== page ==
Definition of creep

Deviation of a ball from its initial direction of travel. Often the result of a poor-quality table and may be an artifact of the cloth, the bed, a ball with uneven weight distribution, or simply the floor the table stands on being uneven.

24 Random Essential Billiards Terms

Also in the zone. Describes an extended period of functioning in dead stroke ("She's in the zone").
This describes a shot in snooker where the cue contacts more than one object ball.
The normal phenomenon where the object ball is pushed in a direction very slightly off the pure contact angle between the two balls. Caused by the friction imparted by the first ball sliding past or rotating against the other ball.
See overcut.
A situation in which a ball strikes another ball which is close to a rail and the struck ball rebounds back into the ball it was hit by; usually but not always unintended.
Inadvertent english placed on the cueball by a failure to hit it dead center on its horizontal axis. It is both a common source of missed shots and commonly overlooked when attempts are made to determine the reason for a miss. In UK parlance this is usually called 'unwanted side'.
A term applied especially in snooker for a type of double off three cushions, e.g. around the baulk colours and into a centre pocket. Such a shot is very difficult to make and would not normally be played as anything more than a shot for nothing.
This is the state after which the person returning the break has had the opportunity to catch and even the field after the breakers advantage.
Principally US: One or more sets, usually in the context of gambling. See also ahead race (a.k.a. ahead session) for a more specialized usage.
Principally British: Any of a group of pre-determined frames played in a match too long to be completed within a single day's play. A best of 19 frame match, for example, is generally played with two "sessions", the first composed of nine frames, the second of ten. This term is generally used only in the context of professional snooker, as matches at the amateur level are rarely played over more than nine frames. Longer matches can be split into three or four sessions.
In the APA League, session refers to the season in which League play took place. There are three sessions in each League Year-Summer Session, Fall Session and Spring Session.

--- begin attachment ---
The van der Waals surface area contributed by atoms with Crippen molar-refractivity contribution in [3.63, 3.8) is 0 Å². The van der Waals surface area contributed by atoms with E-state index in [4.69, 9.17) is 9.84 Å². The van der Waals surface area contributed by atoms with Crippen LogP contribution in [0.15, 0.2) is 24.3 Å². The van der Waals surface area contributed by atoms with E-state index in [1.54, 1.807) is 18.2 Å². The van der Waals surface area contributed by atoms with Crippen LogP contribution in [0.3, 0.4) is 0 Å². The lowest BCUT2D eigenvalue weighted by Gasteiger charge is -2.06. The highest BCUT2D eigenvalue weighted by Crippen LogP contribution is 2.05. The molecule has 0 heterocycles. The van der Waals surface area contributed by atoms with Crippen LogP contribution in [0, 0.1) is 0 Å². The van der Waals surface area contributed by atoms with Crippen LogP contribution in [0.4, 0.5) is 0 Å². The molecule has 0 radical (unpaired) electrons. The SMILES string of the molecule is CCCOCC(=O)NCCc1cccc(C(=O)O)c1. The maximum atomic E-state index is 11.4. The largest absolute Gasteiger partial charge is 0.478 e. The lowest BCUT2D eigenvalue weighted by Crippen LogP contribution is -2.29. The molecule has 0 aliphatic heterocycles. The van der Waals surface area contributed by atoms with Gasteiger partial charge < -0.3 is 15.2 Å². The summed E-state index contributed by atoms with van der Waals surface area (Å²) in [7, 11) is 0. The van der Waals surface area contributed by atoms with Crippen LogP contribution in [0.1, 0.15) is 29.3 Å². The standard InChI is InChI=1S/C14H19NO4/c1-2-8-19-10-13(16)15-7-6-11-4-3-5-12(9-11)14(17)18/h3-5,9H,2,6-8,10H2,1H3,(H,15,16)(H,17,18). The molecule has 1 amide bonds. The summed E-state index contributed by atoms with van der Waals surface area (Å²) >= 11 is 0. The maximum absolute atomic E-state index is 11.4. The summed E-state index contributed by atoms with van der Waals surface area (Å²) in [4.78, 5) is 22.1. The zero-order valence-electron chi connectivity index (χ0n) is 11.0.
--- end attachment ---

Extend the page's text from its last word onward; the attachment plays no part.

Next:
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Any standard pool cue used to shoot the majority of shots in a match.
A sleeve, fitted onto the lathed-down tip end of the cue, made from fiberglass, phenolic resin, brass, ivory, horn or antler, melamine, plastic, or other rigid material, upon which the cue tip is mounted and which protects the shaft wood from splitting from impact with the cue ball.
Either of the two shorter rails of a billiards or pocket billiards table.
The intersection of the head string and long string, which is usually not marked on a table with a spot decal, unlike the foot spot, though some pool halls mark both spots so that racking can be done at either end of the table, and wear on the cloth from racking and breaking is more evenly distributed.
This is the point on the object ball where the cue exactly impacts or the point at which two balls touch when they impact.
The angle from which a ball rebounds from a rail, as measured from the perpendicular to the rail.
The area on the table behind the head string.
The origin of the term has been the subject of some speculation but the best explanation known is that in the 1800s, many homes did not have room for both a billiard table and a dining room table. The solution was a billiards table that had a cover converting it into a dining table. Kept in the dining room, play on such a table was often restricted by the size of the room, so it would be placed so that the head rail would face the connected kitchen door, thus affording a player room for the backswing without hitting a wall. A player was therefore either half or sometimes fully (literally) "in the kitchen" when breaking the balls.
Feel generally refers to that elusive quality that makes one cue feel special or superior to another. In essence, it is the cumulative effect of all of a cues characteristics, including weight, shaft diameter, balance, grip material, length, etc. It can vary greatly from one player to another. A cue that feels great to one player does not necessarily fell good to another.
A foul where the rules are blatantly, intentionally violated, with a stiffer penalty (e.g., loss of game) than normal.

1- Pocketing of the cue ball in pocket billiards. In most games, a scratch is a type of foul. "Scratch" is sometimes used to refer to all types of fouls.

2- British term/slang for Draw

This is a term to describe 100 break points in a game of snooker.
"Pocket billiards," or a game in which balls are shot into pockets.
To sink a ball into a pocket.
Means either push out or push shot, depending on the context.
Also goose neck rest. Same as swan.